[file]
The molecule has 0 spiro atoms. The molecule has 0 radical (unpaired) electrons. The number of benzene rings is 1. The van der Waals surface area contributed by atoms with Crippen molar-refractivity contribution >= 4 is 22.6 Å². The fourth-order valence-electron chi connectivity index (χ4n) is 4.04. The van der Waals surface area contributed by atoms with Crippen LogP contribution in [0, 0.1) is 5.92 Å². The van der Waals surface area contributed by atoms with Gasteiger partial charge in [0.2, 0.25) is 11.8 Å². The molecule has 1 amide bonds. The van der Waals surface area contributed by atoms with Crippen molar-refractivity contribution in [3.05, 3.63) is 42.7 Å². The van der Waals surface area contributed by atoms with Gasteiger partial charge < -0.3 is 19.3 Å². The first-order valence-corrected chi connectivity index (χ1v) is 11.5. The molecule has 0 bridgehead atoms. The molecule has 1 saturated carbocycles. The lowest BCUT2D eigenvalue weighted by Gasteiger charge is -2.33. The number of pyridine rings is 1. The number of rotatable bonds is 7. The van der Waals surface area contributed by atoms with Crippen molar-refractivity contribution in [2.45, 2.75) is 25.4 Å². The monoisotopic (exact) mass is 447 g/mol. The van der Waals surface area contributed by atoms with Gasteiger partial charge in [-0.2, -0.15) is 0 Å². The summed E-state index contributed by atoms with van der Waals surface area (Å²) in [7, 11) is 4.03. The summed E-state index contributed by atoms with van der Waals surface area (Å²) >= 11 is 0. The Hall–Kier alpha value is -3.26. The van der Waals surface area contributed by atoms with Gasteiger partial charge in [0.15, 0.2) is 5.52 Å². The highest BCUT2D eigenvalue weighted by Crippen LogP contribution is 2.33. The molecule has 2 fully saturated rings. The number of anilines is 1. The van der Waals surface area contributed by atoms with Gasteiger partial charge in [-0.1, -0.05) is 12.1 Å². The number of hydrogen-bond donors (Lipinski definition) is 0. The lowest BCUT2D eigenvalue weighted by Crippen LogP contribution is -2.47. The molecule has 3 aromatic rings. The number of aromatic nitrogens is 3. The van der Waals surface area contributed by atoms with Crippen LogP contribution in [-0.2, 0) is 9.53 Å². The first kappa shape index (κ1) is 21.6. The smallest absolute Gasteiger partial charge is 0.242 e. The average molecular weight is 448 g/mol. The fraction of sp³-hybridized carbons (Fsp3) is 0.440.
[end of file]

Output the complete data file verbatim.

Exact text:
The molecule has 0 spiro atoms. The molecule has 0 radical (unpaired) electrons. The number of benzene rings is 1. The van der Waals surface area contributed by atoms with Crippen molar-refractivity contribution >= 4 is 22.6 Å². The fourth-order valence-electron chi connectivity index (χ4n) is 4.04. The van der Waals surface area contributed by atoms with Crippen LogP contribution in [0, 0.1) is 5.92 Å². The van der Waals surface area contributed by atoms with Gasteiger partial charge in [0.2, 0.25) is 11.8 Å². The molecule has 1 amide bonds. The van der Waals surface area contributed by atoms with Crippen molar-refractivity contribution in [3.05, 3.63) is 42.7 Å². The van der Waals surface area contributed by atoms with Gasteiger partial charge < -0.3 is 19.3 Å². The first-order valence-corrected chi connectivity index (χ1v) is 11.5. The molecule has 0 bridgehead atoms. The molecule has 1 saturated carbocycles. The lowest BCUT2D eigenvalue weighted by Gasteiger charge is -2.33. The number of pyridine rings is 1. The number of rotatable bonds is 7. The van der Waals surface area contributed by atoms with Crippen molar-refractivity contribution in [2.45, 2.75) is 25.4 Å². The monoisotopic (exact) mass is 447 g/mol. The van der Waals surface area contributed by atoms with Gasteiger partial charge in [-0.2, -0.15) is 0 Å². The summed E-state index contributed by atoms with van der Waals surface area (Å²) in [7, 11) is 4.03. The summed E-state index contributed by atoms with van der Waals surface area (Å²) >= 11 is 0. The Hall–Kier alpha value is -3.26. The van der Waals surface area contributed by atoms with Gasteiger partial charge in [0.15, 0.2) is 5.52 Å². The highest BCUT2D eigenvalue weighted by Crippen LogP contribution is 2.33. The molecule has 2 fully saturated rings. The number of anilines is 1. The van der Waals surface area contributed by atoms with Gasteiger partial charge in [-0.1, -0.05) is 12.1 Å². The number of hydrogen-bond donors (Lipinski definition) is 0. The lowest BCUT2D eigenvalue weighted by Crippen LogP contribution is -2.47. The molecule has 3 aromatic rings. The number of aromatic nitrogens is 3. The van der Waals surface area contributed by atoms with Crippen LogP contribution in [-0.2, 0) is 9.53 Å². The first kappa shape index (κ1) is 21.6. The smallest absolute Gasteiger partial charge is 0.242 e. The average molecular weight is 448 g/mol. The fraction of sp³-hybridized carbons (Fsp3) is 0.440.